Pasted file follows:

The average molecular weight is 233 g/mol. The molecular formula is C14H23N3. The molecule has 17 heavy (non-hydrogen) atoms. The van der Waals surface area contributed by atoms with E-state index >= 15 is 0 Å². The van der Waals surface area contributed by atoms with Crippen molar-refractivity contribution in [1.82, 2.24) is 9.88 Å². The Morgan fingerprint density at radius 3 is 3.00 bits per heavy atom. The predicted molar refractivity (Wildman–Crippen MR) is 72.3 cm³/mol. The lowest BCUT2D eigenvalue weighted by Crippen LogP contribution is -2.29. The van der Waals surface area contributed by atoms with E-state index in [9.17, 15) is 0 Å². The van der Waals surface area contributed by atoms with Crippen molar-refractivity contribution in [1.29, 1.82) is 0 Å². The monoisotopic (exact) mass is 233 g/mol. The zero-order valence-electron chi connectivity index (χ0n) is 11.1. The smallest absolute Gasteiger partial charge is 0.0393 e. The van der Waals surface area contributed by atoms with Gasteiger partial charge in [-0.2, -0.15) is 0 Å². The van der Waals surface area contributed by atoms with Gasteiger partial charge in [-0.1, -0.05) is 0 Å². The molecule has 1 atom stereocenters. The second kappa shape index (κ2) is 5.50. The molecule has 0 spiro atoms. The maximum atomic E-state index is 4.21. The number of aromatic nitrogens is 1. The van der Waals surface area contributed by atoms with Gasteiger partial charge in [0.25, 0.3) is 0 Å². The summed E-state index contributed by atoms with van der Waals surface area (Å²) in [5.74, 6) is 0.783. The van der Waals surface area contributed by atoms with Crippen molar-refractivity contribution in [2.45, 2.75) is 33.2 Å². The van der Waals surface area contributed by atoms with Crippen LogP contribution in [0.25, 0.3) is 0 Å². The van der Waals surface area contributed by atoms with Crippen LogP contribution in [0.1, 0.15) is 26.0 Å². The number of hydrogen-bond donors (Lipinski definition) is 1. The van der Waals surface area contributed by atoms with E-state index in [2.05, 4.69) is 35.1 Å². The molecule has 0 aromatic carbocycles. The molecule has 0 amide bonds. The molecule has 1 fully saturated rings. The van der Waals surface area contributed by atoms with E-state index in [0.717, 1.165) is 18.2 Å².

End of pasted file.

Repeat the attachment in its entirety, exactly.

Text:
The average molecular weight is 233 g/mol. The molecular formula is C14H23N3. The molecule has 17 heavy (non-hydrogen) atoms. The van der Waals surface area contributed by atoms with E-state index >= 15 is 0 Å². The van der Waals surface area contributed by atoms with Crippen molar-refractivity contribution in [1.82, 2.24) is 9.88 Å². The Morgan fingerprint density at radius 3 is 3.00 bits per heavy atom. The predicted molar refractivity (Wildman–Crippen MR) is 72.3 cm³/mol. The lowest BCUT2D eigenvalue weighted by Crippen LogP contribution is -2.29. The van der Waals surface area contributed by atoms with E-state index in [9.17, 15) is 0 Å². The van der Waals surface area contributed by atoms with Crippen molar-refractivity contribution in [1.29, 1.82) is 0 Å². The monoisotopic (exact) mass is 233 g/mol. The zero-order valence-electron chi connectivity index (χ0n) is 11.1. The smallest absolute Gasteiger partial charge is 0.0393 e. The van der Waals surface area contributed by atoms with Gasteiger partial charge in [-0.2, -0.15) is 0 Å². The van der Waals surface area contributed by atoms with Gasteiger partial charge in [-0.1, -0.05) is 0 Å². The molecule has 1 atom stereocenters. The second kappa shape index (κ2) is 5.50. The molecule has 0 spiro atoms. The maximum atomic E-state index is 4.21. The number of aromatic nitrogens is 1. The van der Waals surface area contributed by atoms with Gasteiger partial charge in [0.25, 0.3) is 0 Å². The summed E-state index contributed by atoms with van der Waals surface area (Å²) in [5.74, 6) is 0.783. The van der Waals surface area contributed by atoms with Crippen molar-refractivity contribution in [2.45, 2.75) is 33.2 Å². The van der Waals surface area contributed by atoms with Crippen LogP contribution in [0.25, 0.3) is 0 Å². The van der Waals surface area contributed by atoms with Crippen LogP contribution in [0.1, 0.15) is 26.0 Å². The number of hydrogen-bond donors (Lipinski definition) is 1. The van der Waals surface area contributed by atoms with E-state index in [2.05, 4.69) is 35.1 Å². The molecule has 0 aromatic carbocycles. The molecule has 0 amide bonds. The molecule has 1 fully saturated rings. The van der Waals surface area contributed by atoms with E-state index in [0.717, 1.165) is 18.2 Å².